Traders work on the floor of the New York Stock Exchange (NYSE) on February 6, 2018 in New York City. Following Monday's over 1000 point drop, the Dow Jones Industrial Average closed up over 500 points.
While the point-decline was the worst in history, Monday’s numbers were nowhere near the worst stock market crashes in American history by percentage.
“Because the Dow, S&P 500 index and Nasdaq composite have run up so much in the long bull market, comparing today's point losses to earlier eras isn't relevant,” Investors.com noted. “Percentage changes offer a better comparison.”
The 1,175-point Dow drop on Monday amounted to 4.6 percent, the worst since August 2011. But it was just the 25th worst loss since 1960.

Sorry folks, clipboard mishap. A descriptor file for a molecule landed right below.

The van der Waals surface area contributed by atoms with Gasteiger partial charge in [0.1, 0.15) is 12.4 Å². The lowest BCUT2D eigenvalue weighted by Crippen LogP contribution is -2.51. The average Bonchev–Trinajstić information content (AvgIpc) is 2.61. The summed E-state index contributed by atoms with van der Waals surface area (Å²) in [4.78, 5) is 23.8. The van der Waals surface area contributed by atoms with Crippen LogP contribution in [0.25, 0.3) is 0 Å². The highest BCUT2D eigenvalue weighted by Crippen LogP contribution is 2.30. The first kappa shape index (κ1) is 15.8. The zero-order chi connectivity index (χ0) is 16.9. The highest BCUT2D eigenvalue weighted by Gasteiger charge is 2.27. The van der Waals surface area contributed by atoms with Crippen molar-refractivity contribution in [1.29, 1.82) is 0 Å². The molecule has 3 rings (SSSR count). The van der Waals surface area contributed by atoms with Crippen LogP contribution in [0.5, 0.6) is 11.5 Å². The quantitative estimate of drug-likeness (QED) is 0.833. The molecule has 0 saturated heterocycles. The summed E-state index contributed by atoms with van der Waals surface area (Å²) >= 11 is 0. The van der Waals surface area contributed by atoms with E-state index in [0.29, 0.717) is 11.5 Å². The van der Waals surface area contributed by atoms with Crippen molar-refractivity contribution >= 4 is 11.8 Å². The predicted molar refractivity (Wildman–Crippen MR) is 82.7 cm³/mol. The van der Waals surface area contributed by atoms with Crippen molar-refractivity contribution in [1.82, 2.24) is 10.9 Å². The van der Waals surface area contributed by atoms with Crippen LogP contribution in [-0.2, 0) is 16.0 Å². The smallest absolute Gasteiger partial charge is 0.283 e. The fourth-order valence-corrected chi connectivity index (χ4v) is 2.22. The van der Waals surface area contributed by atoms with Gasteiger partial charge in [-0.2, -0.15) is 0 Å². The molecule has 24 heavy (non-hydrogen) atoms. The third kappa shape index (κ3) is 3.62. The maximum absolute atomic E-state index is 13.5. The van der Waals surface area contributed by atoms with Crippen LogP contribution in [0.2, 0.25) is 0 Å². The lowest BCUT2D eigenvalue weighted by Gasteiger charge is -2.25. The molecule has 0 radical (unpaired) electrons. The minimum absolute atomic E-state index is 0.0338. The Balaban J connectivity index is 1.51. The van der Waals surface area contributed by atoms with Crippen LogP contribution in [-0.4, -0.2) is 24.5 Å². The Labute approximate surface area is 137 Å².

Here are five of the worst stock market crashes in U.S. history, based on daily percentage losses:
Oct. 19, 1987
Percentage change: -22.61 percent
About: Known as “Black Monday,” this devastating crash began in Hong Kong, spread to Europe and then hit the U.S. hard.
About the crash: The Wall Street Crash of 1929, also known as the Great Crash or the Stock Market Crash of 1929 started on Oct. 24 and signaled the beginning of the 12-year Great Depression. Black Monday, the fourth and worst day of the crash, saw a drop of 12.82 percent.
Dec. 18, 1899
Percentage change: -11.99 percent
About the crash: During the Panic of 1896, the U.S. experienced an acute economic depression caused by a drop in silver reserves and deflation.
Oct. 29, 1929
Percentage change: -11.73
About the crash: Black Tuesday was the fifth day of the the Wall Street Crash of 1929, also known as the Great Crash or the Stock Market Crash of 1929 that started on Oct. 24 and signaled the beginning of the 12-year Great Depression.